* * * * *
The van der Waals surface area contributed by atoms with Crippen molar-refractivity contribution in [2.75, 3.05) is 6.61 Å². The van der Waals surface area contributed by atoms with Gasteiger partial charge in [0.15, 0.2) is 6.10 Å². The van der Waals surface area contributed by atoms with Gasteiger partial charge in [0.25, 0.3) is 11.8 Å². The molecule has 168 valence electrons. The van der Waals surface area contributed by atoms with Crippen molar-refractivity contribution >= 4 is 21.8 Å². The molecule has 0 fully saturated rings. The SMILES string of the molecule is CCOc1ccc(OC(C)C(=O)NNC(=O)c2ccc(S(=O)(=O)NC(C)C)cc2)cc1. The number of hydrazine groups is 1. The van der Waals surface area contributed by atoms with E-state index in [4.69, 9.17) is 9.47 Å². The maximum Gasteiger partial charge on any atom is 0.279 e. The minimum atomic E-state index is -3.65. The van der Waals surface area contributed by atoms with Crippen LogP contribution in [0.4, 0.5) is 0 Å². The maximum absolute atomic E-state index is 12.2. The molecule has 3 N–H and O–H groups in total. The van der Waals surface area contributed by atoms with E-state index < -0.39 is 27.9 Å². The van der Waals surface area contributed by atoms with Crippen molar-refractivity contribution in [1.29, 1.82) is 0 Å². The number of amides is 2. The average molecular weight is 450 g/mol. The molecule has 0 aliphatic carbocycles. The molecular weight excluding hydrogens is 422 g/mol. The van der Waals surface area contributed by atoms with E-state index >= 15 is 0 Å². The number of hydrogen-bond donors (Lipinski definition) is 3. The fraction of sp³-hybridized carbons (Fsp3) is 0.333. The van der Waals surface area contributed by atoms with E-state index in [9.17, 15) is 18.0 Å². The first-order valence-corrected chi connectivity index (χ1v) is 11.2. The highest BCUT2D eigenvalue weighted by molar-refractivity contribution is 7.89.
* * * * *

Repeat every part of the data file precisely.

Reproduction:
The van der Waals surface area contributed by atoms with Crippen molar-refractivity contribution in [2.75, 3.05) is 6.61 Å². The van der Waals surface area contributed by atoms with Gasteiger partial charge in [0.15, 0.2) is 6.10 Å². The van der Waals surface area contributed by atoms with Gasteiger partial charge in [0.25, 0.3) is 11.8 Å². The molecule has 168 valence electrons. The van der Waals surface area contributed by atoms with Crippen molar-refractivity contribution >= 4 is 21.8 Å². The molecule has 0 fully saturated rings. The SMILES string of the molecule is CCOc1ccc(OC(C)C(=O)NNC(=O)c2ccc(S(=O)(=O)NC(C)C)cc2)cc1. The number of hydrazine groups is 1. The van der Waals surface area contributed by atoms with E-state index in [4.69, 9.17) is 9.47 Å². The maximum Gasteiger partial charge on any atom is 0.279 e. The minimum atomic E-state index is -3.65. The van der Waals surface area contributed by atoms with Crippen LogP contribution in [0.4, 0.5) is 0 Å². The maximum absolute atomic E-state index is 12.2. The molecule has 3 N–H and O–H groups in total. The van der Waals surface area contributed by atoms with E-state index < -0.39 is 27.9 Å². The van der Waals surface area contributed by atoms with Crippen molar-refractivity contribution in [1.29, 1.82) is 0 Å². The number of amides is 2. The average molecular weight is 450 g/mol. The molecule has 0 aliphatic carbocycles. The molecular weight excluding hydrogens is 422 g/mol. The van der Waals surface area contributed by atoms with E-state index >= 15 is 0 Å². The number of hydrogen-bond donors (Lipinski definition) is 3. The fraction of sp³-hybridized carbons (Fsp3) is 0.333. The van der Waals surface area contributed by atoms with E-state index in [9.17, 15) is 18.0 Å². The first-order valence-corrected chi connectivity index (χ1v) is 11.2. The highest BCUT2D eigenvalue weighted by molar-refractivity contribution is 7.89.